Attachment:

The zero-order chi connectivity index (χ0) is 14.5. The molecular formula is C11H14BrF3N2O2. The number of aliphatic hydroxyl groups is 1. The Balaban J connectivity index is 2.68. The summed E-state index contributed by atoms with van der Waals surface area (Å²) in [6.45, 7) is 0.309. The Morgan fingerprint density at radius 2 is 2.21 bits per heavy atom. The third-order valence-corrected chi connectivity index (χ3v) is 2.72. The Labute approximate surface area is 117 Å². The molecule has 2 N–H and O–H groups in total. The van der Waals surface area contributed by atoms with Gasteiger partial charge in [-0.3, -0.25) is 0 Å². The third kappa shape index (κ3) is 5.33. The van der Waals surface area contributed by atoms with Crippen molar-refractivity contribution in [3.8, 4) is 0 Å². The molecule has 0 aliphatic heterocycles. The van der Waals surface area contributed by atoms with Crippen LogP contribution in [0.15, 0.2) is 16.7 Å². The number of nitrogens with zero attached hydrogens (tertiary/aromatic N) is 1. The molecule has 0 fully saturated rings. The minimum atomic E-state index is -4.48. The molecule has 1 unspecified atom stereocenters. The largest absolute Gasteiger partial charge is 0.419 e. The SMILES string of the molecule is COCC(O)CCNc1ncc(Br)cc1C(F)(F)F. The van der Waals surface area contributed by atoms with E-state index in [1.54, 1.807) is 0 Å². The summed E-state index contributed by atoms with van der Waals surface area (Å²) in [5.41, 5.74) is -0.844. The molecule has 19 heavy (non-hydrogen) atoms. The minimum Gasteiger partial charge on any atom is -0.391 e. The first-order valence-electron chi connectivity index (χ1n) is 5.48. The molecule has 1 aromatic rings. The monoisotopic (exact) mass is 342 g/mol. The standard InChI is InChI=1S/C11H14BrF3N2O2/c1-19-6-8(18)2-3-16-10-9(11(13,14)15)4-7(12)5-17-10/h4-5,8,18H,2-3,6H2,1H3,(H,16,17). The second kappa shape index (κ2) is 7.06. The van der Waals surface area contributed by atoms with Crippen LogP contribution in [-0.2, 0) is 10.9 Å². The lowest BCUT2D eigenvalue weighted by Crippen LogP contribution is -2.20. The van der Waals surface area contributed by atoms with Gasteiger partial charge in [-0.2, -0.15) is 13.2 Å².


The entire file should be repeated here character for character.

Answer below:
The zero-order chi connectivity index (χ0) is 14.5. The molecular formula is C11H14BrF3N2O2. The number of aliphatic hydroxyl groups is 1. The Balaban J connectivity index is 2.68. The summed E-state index contributed by atoms with van der Waals surface area (Å²) in [6.45, 7) is 0.309. The Morgan fingerprint density at radius 2 is 2.21 bits per heavy atom. The third-order valence-corrected chi connectivity index (χ3v) is 2.72. The Labute approximate surface area is 117 Å². The molecule has 2 N–H and O–H groups in total. The van der Waals surface area contributed by atoms with Gasteiger partial charge in [-0.3, -0.25) is 0 Å². The third kappa shape index (κ3) is 5.33. The van der Waals surface area contributed by atoms with Crippen molar-refractivity contribution in [3.8, 4) is 0 Å². The molecule has 0 aliphatic heterocycles. The van der Waals surface area contributed by atoms with Crippen LogP contribution in [0.15, 0.2) is 16.7 Å². The number of nitrogens with zero attached hydrogens (tertiary/aromatic N) is 1. The molecule has 0 fully saturated rings. The minimum atomic E-state index is -4.48. The molecule has 1 unspecified atom stereocenters. The largest absolute Gasteiger partial charge is 0.419 e. The SMILES string of the molecule is COCC(O)CCNc1ncc(Br)cc1C(F)(F)F. The van der Waals surface area contributed by atoms with E-state index in [1.54, 1.807) is 0 Å². The summed E-state index contributed by atoms with van der Waals surface area (Å²) in [5.41, 5.74) is -0.844. The molecule has 19 heavy (non-hydrogen) atoms. The minimum Gasteiger partial charge on any atom is -0.391 e. The first-order valence-electron chi connectivity index (χ1n) is 5.48. The molecule has 1 aromatic rings. The monoisotopic (exact) mass is 342 g/mol. The standard InChI is InChI=1S/C11H14BrF3N2O2/c1-19-6-8(18)2-3-16-10-9(11(13,14)15)4-7(12)5-17-10/h4-5,8,18H,2-3,6H2,1H3,(H,16,17). The second kappa shape index (κ2) is 7.06. The van der Waals surface area contributed by atoms with Crippen LogP contribution in [-0.2, 0) is 10.9 Å². The lowest BCUT2D eigenvalue weighted by Crippen LogP contribution is -2.20. The van der Waals surface area contributed by atoms with Gasteiger partial charge in [-0.2, -0.15) is 13.2 Å².